The Bachelor’s in Education Studies at ASU prepares you for work in educational contexts outside the traditional classroom setting. The Degree is designed to lay a solid educational foundation in fundamental knowledge, skills, and best practices. Taught by faculty and personally advised throughout the program, you move from general, to professional, to specialization studies. The specialization includes a focus in early childhood education, educational technology, physical activity and coaching, environmental education and educational policy. Understanding the Culturally Diverse Child, Service Learning: For Educators, Educational Psychology for Non-Teachers, and a Service Learning Capstone Project are examples of coursework. The program is 120 credits, and ASU will accept up to 64 from community colleges.
ASU’s Mary Lou Fulton Teachers College is known for excellence. With tuition coming in at $26,470 and the average early salary at $79,700, ASU’s quality and cost make it #1.
2. Yale University
Yale is synonymous with history, tradition, excellence, and beauty. Yale was founded“wherein Youth may be instructed in the Arts and Sciences (and) through the blessing of Almighty God may be fitted for Public employment both in Church and Civil State.” Located in New Haven, Connecticut on a renowned campus, this Ivy-league mainstay educates 12,000 students who choose from 75 distinct undergraduate degrees, concentrated into 53 majors.
The Bachelor’s in Education Studies at Yale “promotes a multidisciplinary understanding of the role of education historically, socially, politically, and economically.” The program is definitely Yale-worthy requiring a more scholarly approach than other similar degrees. For example, the senior capstone project is a year-long research project that builds off your coursework; the Capstone includes a seminar followed by independent research. Another feature of the Education Studies program is the ability to self-design your curriculum focused on practice, policy, and research. All students take a healthy dose of core classes such as Theory and Practice of Emotional Intelligence, Child Development, and Foundations in Education Studies, but after that, you select areas of interest and are placed in an interdisciplinary cohort. Lastly, unlike some Education Studies degrees, Yale’s requires field work and the option to do it internationally.
The unique scholarly focus at Yale is recognized and powerful. U.S. News and World Report ranked Yale #3 in “Best Undergraduate Teaching Degrees.” Tuition is among the highest on our list at $49,480, though the long-term financial picture looks better with a $62,500 average early salary.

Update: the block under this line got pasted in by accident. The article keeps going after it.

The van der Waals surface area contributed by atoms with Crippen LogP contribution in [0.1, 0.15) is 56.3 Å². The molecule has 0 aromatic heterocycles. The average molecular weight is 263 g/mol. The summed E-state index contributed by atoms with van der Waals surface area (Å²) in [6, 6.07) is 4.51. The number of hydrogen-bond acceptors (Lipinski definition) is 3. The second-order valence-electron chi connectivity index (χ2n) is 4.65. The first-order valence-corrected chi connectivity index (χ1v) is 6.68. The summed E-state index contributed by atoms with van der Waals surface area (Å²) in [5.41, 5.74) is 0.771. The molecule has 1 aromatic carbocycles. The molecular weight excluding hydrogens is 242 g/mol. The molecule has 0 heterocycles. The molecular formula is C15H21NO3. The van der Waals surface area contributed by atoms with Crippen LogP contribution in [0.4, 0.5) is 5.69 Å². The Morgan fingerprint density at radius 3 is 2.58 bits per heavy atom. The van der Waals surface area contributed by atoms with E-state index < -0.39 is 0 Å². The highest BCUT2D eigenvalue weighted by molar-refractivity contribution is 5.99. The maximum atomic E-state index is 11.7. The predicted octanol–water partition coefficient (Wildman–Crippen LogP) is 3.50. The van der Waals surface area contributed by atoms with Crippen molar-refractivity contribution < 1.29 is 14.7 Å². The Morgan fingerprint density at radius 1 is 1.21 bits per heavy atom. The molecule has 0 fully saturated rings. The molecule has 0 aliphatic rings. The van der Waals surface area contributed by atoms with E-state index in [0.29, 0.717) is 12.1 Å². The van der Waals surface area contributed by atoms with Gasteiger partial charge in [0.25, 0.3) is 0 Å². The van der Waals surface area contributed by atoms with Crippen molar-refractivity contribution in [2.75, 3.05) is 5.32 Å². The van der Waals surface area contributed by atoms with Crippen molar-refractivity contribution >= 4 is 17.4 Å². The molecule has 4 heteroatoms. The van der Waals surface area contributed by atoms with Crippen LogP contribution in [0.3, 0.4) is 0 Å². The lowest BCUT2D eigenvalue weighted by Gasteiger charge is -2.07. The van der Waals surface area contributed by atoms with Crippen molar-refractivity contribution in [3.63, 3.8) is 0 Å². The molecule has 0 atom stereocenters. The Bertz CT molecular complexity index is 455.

3. Wilmington University
Wilmington College opened in 1968 and is now a private, non-sectarian university enrolling over 20,000 students. Located in historic New Castle, Delaware, Wilmington University offers approximately 100 undergraduate and graduate degrees. The School is military friendly as well as generous in its transfer policy; WU will transfer up to 90 credits.
If you are interested in teaching and learning, but not in instruction in public schools, and you have a passion for helping individuals or institutions improve, the Bachelor of Science in Education Studies is worth considering. At WU, the BS in ES comes with four areas of concentration: Early Childhood Education, Elementary Education (K-6), Middle-Level Education (Grades 6-8), or Skilled and Technical Sciences. Please note, the Degree does not lead to licensure. These programs follow the parallel curriculum to licensure tracks without the fieldwork and student teaching. The ES program leads to employment in non-public school educational contexts such as a research analyst, education textbook editor, Head Start, Boys and Girls Clubs, youth camps, church ministry, private schools, and more. The BS in ES is offered in New Castle, Dover, Georgetown, and Online. Should you decide to earn licensure later, the ES degree smoothly transitions into most certification programs.
Wilmington has the lowest tuition on our top 30 at $10,670 per year. This tuition can be up to 75 percent less than other schools. In addition to affordability, the average early salary is a respectable $59,700. A school offering a quality education for this price alone deserves to be recognized.
4. Swarthmore College
Swarthmore College in Swarthmore, Pennsylvania was founded in 1864 by the Quakers. Since 1906 the School has been nonsectarian and has grown to become respected for academics in the liberal arts tradition for 1600 students. SC is part of the Tri-College Consortium with Bryn Mawr and Haverford Colleges. The campus is worth noting; it is 425 acres, comprising the Scott Arboretum, featuring rolling lawns, a creek, wooded hills, and hiking trails.
The Education Studies program at Swarthmore is unique. You have the option to 1) design an honors or special major in Educational Studies and another discipline; 2) minor in Educational Studies in the course or honors programs; 3) pursue elementary or secondary teacher certification. Essentially, the degree is a multidisciplinary degree that offers a lot of flexibility in design. For example, a Special Major is where you combine work in another department with Education Studies like biology or political science. The focus you choose could be Teaching and Practice, Educational Policy, Educational Psychology, Urban Education, Environmental Education, Literacy, and Special Education. You then have the option to add a minor, increasing your knowledge, skills, and hire-ability. Every option at Swarthmore includes research and fieldwork. Special majors also must complete a thesis or comprehensive exam or practicum.